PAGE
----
The fifth Mojácar la Vieja excavation campaign comes to an end

After a month of work at the Mojácar la Vieja excavation site, the University of Granada team of archaeologists presented the results and provisional conclusions of their work throughout the month to local residents at the Mojácar fountain.

Following the welcome by the locality’s Mayor, Francisco García Cerdá, and his thanks to the team of archaeologists from all over Spain, the members of the research team, by speciality, told the audience about the different discoveries made throughout this campaign.
José María Martín Civantos, coordinator of the University of Granada MEMOLab Biocultural laboratory, highlighted in his conclusions, first of all, the potential that was visible from the first year and that continues to be demonstrated as the area of excavations is expanded.
Not only in the fortified area, with its two walls, one in the upper area where the military fortification area was found and the Almoravid state and the beginning of the Nasrid state were represented, but also in the lower part, the area of dwellings and above all a monumental defence, with up to 18 towers that surrounded the entire hill, and with a tower gate. In case there was any doubt about its importance, last year they located another more external one, a double wall, which made the fortification more complex.
This year they have been excavating outside the exterior wall and it has allowed them to identify what the small town was like, how the people of Mojácar lived between the 12th and 13th centuries.
Urban planning is being discovered, with houses around patios and homes that seem to have two levels, silos, earthenware jars for collecting water from the terraces, filtering it and making it drinkable, bedrooms, kitchens and elements that are related to the textile industry, the transformation and conservation of food, a community oven and a quarry from which materials for construction and many other elements were obtained.
Along with the urban planning there appear remains of pottery, demonstrating that it was made in the settlement, and of fauna. The spine of a cetacean is noteworthy, very odd, and with very few examples in the Medieval context. Also striking is the discovery of a cooking pot with snails, which was not a food allowed by their religion. To give an idea of the food and their way of life, it has been possible to locate a kitchen with a deep dish or platter with remains of food that would be served at the table. Next to a couscous pot. It is described as the “last supper” of Mojácar la Vieja by its discoverers. There are also seeds which demonstrate the flora of the area.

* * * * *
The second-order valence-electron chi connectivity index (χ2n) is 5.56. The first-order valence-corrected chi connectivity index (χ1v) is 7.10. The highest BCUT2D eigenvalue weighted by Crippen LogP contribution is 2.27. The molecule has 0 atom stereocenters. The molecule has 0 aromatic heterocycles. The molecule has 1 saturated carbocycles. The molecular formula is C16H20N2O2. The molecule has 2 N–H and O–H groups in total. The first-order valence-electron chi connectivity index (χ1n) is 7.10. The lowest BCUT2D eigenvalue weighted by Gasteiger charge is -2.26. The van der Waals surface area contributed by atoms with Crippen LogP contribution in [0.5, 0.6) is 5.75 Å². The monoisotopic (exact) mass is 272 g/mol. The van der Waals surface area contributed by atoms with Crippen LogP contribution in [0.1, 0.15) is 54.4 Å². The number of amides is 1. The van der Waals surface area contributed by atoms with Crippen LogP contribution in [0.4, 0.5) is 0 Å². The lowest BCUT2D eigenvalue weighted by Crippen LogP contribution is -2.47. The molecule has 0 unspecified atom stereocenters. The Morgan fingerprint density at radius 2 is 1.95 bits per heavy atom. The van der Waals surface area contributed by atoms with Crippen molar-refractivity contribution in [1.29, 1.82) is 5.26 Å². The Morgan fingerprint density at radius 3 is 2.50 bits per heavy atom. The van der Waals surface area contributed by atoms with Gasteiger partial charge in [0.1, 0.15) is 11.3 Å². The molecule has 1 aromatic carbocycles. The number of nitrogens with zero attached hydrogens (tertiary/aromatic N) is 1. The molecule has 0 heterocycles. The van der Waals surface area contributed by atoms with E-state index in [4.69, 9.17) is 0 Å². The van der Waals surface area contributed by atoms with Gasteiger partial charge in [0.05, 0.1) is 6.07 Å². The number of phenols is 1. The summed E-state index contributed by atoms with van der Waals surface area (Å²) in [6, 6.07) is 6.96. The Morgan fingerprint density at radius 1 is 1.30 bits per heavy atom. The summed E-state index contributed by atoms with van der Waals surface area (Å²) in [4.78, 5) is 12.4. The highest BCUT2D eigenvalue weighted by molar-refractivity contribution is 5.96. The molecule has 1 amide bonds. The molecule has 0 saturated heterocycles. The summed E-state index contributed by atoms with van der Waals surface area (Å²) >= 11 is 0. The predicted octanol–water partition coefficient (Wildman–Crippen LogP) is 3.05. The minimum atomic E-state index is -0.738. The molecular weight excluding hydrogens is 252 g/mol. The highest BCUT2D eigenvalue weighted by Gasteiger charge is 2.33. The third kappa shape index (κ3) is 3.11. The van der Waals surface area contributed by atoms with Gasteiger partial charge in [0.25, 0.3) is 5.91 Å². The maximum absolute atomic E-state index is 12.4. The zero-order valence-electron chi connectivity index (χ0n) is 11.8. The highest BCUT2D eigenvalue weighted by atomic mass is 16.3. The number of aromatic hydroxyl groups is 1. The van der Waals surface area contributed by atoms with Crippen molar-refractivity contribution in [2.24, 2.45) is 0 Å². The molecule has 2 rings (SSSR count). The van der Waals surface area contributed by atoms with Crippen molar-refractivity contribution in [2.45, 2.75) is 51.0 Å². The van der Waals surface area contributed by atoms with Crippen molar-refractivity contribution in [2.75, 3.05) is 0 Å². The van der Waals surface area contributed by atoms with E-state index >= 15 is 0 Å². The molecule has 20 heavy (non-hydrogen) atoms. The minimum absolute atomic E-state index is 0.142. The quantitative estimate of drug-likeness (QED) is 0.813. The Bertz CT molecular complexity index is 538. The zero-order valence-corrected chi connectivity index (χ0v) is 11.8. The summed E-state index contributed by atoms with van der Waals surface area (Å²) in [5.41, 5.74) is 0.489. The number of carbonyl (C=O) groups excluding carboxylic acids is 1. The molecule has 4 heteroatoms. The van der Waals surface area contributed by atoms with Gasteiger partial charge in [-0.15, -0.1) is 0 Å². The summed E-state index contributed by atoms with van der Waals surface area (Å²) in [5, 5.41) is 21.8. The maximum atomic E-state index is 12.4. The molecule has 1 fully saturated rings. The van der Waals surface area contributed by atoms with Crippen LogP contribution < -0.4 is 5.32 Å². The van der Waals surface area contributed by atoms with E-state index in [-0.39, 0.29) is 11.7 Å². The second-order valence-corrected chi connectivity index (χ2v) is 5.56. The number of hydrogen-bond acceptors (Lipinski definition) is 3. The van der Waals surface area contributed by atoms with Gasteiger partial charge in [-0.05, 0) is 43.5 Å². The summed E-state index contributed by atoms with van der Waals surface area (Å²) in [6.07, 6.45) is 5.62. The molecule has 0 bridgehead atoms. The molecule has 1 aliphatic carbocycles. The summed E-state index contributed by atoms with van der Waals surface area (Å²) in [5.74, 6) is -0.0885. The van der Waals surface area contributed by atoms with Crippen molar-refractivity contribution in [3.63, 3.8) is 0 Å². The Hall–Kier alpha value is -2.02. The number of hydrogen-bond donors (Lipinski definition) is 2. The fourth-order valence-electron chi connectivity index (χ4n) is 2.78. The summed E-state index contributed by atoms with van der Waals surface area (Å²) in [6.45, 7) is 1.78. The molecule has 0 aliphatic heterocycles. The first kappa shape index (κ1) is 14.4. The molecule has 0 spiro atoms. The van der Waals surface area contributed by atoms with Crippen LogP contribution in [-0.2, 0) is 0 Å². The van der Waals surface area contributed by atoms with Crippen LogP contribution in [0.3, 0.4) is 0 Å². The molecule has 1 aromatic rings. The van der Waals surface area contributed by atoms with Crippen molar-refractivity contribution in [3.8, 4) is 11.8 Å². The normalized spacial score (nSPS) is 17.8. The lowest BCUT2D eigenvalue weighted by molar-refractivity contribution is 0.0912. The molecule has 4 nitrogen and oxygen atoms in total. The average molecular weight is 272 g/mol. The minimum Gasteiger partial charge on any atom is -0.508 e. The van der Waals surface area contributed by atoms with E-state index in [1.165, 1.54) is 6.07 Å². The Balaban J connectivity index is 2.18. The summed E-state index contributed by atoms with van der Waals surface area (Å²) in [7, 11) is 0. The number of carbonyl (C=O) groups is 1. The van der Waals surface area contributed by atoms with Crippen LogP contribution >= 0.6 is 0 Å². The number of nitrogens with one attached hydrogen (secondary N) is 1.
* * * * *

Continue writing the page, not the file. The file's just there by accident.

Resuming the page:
All of this together is giving a complete and at the same time more complex image of
Mojácar la Vieja, although it remains unclear how this first settlement emerged.
For this reason it is very important to know what the environment was like, the territory. Whether they were people who lived in small farmsteads and there emerged a process of population concentration directed by the state to improve defence, or whether it is a general tendency that makes families come together and form small towns like Mojácar la Vieja, which did not have the category of Medina (city), but which they start to increasingly resemble. What is clear is the presence of the state and its representatives.
It is the head of a district, what today would be a municipality; in fact it is the origin of the structuring of the territory that still exists, with an administrative head where there is the state representation, around which there are rural hamlets that are always in connection with the productive activity that is essential for life.
In order to interpret the origin of Mojácar la Vieja, for Martín Civantos and his team it is important to recover all the information that is disappearing: irrigation canals, waterwheels, mills, and with them the memory of all this heritage which is what has shaped the surrounding landscape of Mojácar, together with the beach and the mountains.
Among their tasks, the archaeologists responsible for the excavations want to complete all this information and give it meaning to be able to transmit it to all residents and visitors, offering a cultural resource that has to be an engine of social and cultural development for the locality, a binder to create community and identity.